Tuesday night last week, around 9 pm, somebody came to our place, shoved the toilet paper into Lamia’s hands and stormed out. Okay then, I get it. There is enough indication that the delivery service is overstrained. And yet: what I would still expect is the person saying something like: “Hey, here’s your item, sorry we missed it”.

And do I say this because I am an just the biggest ass on the planet and have no care for the troubles of others? No! I say this because this is good customer service. You get what you pay for and I think it is reasonable to assume that the guys who run the delivery service won’t make it big. Consequently, what’s really behind this, though, is that if a small thing like one driver not being available and one missed bag already cause such a stress for them, I have to assume they’ll fold anytime soon. I certainly don’t want that. And one reason is that the alternatives are no better.

One alternative is obviously that I’d lug this huge pile of groceries into the taxi and then, once home, together with Aggie into the elevator. This is incovenient, but manageable and of course brings some independence. But it’s rough.

The other alternative is using Redmart, an online grocery store which on the outside seems to be a pretty good option. They deliver non-perishables and fresh goods alike and the prices are in a still acceptable range, too.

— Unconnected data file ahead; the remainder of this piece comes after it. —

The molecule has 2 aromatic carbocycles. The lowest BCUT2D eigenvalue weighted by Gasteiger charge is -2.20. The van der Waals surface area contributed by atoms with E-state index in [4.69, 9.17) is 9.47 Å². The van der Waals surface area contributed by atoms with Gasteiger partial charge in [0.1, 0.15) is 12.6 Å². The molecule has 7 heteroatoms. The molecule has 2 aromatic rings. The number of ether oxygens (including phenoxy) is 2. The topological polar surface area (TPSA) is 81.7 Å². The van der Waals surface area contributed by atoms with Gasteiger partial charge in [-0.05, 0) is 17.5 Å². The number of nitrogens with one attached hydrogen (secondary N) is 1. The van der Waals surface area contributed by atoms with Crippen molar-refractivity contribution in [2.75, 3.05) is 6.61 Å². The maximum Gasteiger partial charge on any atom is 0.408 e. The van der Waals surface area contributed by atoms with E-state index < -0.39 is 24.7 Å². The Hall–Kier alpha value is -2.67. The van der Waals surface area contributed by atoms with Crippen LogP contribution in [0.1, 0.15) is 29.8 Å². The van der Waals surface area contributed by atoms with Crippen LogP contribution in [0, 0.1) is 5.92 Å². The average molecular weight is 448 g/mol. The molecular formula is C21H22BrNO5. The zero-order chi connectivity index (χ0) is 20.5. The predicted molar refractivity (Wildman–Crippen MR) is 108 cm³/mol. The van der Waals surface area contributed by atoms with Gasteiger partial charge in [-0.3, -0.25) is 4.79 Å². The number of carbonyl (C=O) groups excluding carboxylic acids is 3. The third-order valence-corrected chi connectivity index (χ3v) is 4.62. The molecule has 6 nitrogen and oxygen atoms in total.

The problem is: they are also not reliable. It’s not so much that they often don’t meet the delivery time slots either. The issue is that even though they might list the item you want to buy, more often than not it is out of stock. Coke Light “out of stock”? – you got to be kidding me (true story)! And even if it is available, they handle issues also in a funny way. Just last weekend we had ordered 6 big carton packs of chilled juice (which made me happy, because it meant I did not have to carry those ~10 kg home from my grocery shopping). When the delivery guy came, he said he did not have them. “Something” got damaged and this is why he could not bring any of them. And then he showed Lamia the photo of one of their red delivery crates. Not damaged. Closed lid. I am not sure what this was supposed to tell us, but maybe he meant that the cooling was broken and the products might have been spoiled?

Whatever it was, here’s what I would expect:

Delivery guy: Hey, sorry I could not bring the juice. The cooling of the crate got damaged.
Lamia: Oh, that’s too bad…
Delivery guy: No worries, the shop already knows and we’ll deliver a replacement later today.

What did happen was:

Delivery guy: Hey, sorry I could not bring the juice. Look at this meaningless photo of a red crate.
Lamia: Oooo-kay… so what do we do about it?
Delivery guy: I don’t know. You have to call the shop.

Lamia called the shop and they refunded the money, gave her a 5 Dollar voucher and that was it. You could argue that’s not too bad. I think, however, it is another example of poor customer service. They could have at least asked whether they should send the juice next day or so (which to be fair would have been too late, because we had a brunch planned). 

The point of this rant is that the service landscape in Singapore, especially when it comes to online services, is ready for disruption. I am not sure it will ever happen, because you cannot scale a lot in a country with a population of 6 million, of course, and the meat pots are controlled by a few companies.

So yes: whether it happens or not and if I like it or not, it is what it is. I guess it will remain a source of irritation for quite a while.

And I am not going to buy a car.